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Are we about to get a new national police improvement agency?

When the Police Productivity Review lands on Suella Braverman’s desk at the end of September what will be in it?

How can policing be better, more productive and more consistent across the whole of the UK? Alan Pughsley has 40 years' service and left his post in Kent last year having served nine years as chief there to join the Home Secretary-commissioned Police Productivity Review. The former NPCC lead for the review, former deputy commissioner of the Met Sir Stephen House, had to step down so the Kent chief took over the reigns..

He says the review team have been allowed to do something he wasn’t ever able to do in his own policing career. “We have been allowed to step off the boat for once, haul it up and look underneath. That is a luxury.”   

In the relatively short time he has been leading the review a number of things have become clear: One is “if we want to get the continued support and continued funding [from the Home Office] we have to be as strong as other agencies  - health is a very good example  - at convincing the Treasury and Government that if you give us the money we will absolutely deliver.” He said policing “needed to get much better at that.”

The productivity report is due on the Home Secretary’s desk by the end of this month after a 12-month commission. He told delegates at the recent Police Digital Summit in Brighton that in such a short of space of time there could be no ‘silver bullet’ but central to the work has been the role of data and technology in improving police productivity. So the Police Digital Service (PDS) which helps procure and deliver IT projects across policing has been involved in the discussions..

The review focused on an number of key areas – which included building a model process, the skillset of police officers and staff including the 20,000 officer uplift, technology and innovation. It also focused on barriers to productivity with one or two obvious areas  -  mental health call outs is one, Home Office counting rules and criminal justice in terms of disclosure and redaction requirements were the other two.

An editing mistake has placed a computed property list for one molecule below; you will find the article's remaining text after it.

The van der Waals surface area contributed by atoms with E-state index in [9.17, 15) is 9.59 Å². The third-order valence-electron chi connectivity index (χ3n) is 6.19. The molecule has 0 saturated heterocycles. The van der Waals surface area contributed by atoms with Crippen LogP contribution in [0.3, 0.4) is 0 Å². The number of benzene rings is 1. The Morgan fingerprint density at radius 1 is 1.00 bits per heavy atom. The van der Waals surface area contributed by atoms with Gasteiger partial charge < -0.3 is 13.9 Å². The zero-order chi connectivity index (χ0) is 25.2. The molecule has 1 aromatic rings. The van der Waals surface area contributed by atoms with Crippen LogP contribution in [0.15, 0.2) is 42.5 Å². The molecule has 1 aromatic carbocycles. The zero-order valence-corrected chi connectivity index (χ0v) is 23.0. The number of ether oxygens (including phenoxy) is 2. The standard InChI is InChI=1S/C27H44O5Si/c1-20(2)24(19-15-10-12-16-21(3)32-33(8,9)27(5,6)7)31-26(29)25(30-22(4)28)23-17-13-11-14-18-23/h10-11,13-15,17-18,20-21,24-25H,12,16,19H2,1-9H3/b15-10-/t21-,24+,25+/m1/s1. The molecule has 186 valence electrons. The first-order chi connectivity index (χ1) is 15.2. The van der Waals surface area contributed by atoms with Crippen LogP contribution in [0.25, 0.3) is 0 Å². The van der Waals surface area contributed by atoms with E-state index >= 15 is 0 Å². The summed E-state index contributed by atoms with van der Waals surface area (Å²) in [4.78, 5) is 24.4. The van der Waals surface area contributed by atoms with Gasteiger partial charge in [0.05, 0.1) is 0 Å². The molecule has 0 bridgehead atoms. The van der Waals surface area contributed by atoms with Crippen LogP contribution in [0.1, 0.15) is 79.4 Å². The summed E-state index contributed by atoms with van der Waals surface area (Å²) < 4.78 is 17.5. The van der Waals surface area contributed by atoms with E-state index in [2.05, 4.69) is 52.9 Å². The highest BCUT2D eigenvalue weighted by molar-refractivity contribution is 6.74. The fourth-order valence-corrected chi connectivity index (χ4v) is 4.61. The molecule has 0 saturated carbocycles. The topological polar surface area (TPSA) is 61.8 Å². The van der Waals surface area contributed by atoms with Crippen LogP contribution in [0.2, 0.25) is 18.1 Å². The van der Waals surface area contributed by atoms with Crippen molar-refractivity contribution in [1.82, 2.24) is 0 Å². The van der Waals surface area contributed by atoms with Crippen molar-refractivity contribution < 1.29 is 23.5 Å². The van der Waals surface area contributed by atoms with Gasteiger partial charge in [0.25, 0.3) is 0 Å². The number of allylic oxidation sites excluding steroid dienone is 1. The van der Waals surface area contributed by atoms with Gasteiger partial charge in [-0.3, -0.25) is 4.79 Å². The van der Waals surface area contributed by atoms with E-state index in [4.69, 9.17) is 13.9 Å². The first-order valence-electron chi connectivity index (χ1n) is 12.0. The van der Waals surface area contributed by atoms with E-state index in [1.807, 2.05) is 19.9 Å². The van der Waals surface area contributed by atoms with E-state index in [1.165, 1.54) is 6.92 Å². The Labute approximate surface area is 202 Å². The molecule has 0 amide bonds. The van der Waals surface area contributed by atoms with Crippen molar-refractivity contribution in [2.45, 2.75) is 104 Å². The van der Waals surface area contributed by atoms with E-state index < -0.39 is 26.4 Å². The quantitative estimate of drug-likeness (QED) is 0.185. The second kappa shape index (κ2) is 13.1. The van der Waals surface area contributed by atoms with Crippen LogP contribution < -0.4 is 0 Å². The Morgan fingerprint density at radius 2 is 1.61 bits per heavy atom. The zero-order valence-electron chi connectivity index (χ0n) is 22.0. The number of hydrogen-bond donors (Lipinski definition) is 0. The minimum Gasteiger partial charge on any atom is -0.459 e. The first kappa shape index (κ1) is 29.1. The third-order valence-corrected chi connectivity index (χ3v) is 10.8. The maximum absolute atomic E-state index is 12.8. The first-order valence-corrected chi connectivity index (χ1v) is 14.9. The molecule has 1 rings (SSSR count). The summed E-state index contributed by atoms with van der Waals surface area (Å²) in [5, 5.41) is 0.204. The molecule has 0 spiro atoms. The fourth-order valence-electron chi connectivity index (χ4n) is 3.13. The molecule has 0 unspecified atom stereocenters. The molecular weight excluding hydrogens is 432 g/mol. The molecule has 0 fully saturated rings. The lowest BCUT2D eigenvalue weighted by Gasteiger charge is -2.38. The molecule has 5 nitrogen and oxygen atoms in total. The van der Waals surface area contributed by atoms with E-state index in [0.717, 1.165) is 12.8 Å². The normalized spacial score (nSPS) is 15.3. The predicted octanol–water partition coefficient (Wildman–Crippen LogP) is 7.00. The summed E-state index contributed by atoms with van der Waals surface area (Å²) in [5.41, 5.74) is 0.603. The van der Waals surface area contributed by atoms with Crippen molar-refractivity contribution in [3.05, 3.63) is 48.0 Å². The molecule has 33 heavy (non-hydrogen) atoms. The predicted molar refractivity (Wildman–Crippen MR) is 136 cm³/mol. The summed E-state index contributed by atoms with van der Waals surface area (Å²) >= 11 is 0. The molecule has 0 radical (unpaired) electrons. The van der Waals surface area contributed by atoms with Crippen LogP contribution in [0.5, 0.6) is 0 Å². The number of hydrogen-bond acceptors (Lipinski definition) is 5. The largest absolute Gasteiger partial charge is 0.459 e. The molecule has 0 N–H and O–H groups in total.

Flawed data

But the quality of police data relating to these issues is crucial because policing can have a fantastic technology system but if forces are using data that is flawed it will be less than useless. Dealing with mental health issues is one example of this. The review team did a 24-hour snapshot across 43 forces of MH calls into control rooms. Some forces had 30 per cent of all their calls relating to mental health one force had less than one per cent.

“If you think that is a true record of policing across the UK then we are all in a different space,” he said. “Policing and chiefs need to make sure that we get our data as strong and accurate as possible so that we can trust it when we try to innovate.”

It was also obvious that a policing endowment or best practice is missing from the current picture. “Other sectors have got it,” he said. Health and education have but policing hasn’t and he said this is at the root of “some of the frustration about how you get something done across 43 forces.”

Sausage factory?

The review team have stayed away from rigid definitions of what police productivity actually means but Mr Pughsley said that the question really was one of “tangibly when investment comes in at the front end what is the outcome going to be at the end .” The Home Office has defined this as more arrests and more charges.

The review also needed to take in the shift in policing’s landscape. “Everybody talks about fraud and cyber crime quite rightly as the new challenges but we mustn’t miss in our humble view some of the more traditional, historic crimes that technology will help us deliver in a much more succesful way.”

He said burglary is one of those.  He said he “still yearns for the day” when officers have a hand held device which would “ping every bit of intelligence” about a crime and location directly to that officer while they were in the vicinity. This would include “who lives there, who has been knocking on the door, who needs to be safeguarded.”

He said officers are still having to instigate those sort of inquiries using multiple systems instead of being fed them as day to day business. 

Price Waterhouse Cooper (PWC) are working with the review team and the PDS on building a model process so that policing can attempt to compare like with like.

Cost benefit anaysis 

He says: “In policing you must have the following – something that automatically compares and analyses two sets of data for every force. Performance delivery and how much it costs.”

Burglary dwelling, domestic abuse focusing on coercive control, sexual offences, ASB, and violence with injury are all areas to be tested. In policing terms these measurements haven’t really existed, he said. “You can find the performance data and you can find the cost data in maybe 10 different areas but the marriage of the two and testing just isn’t there,” he added.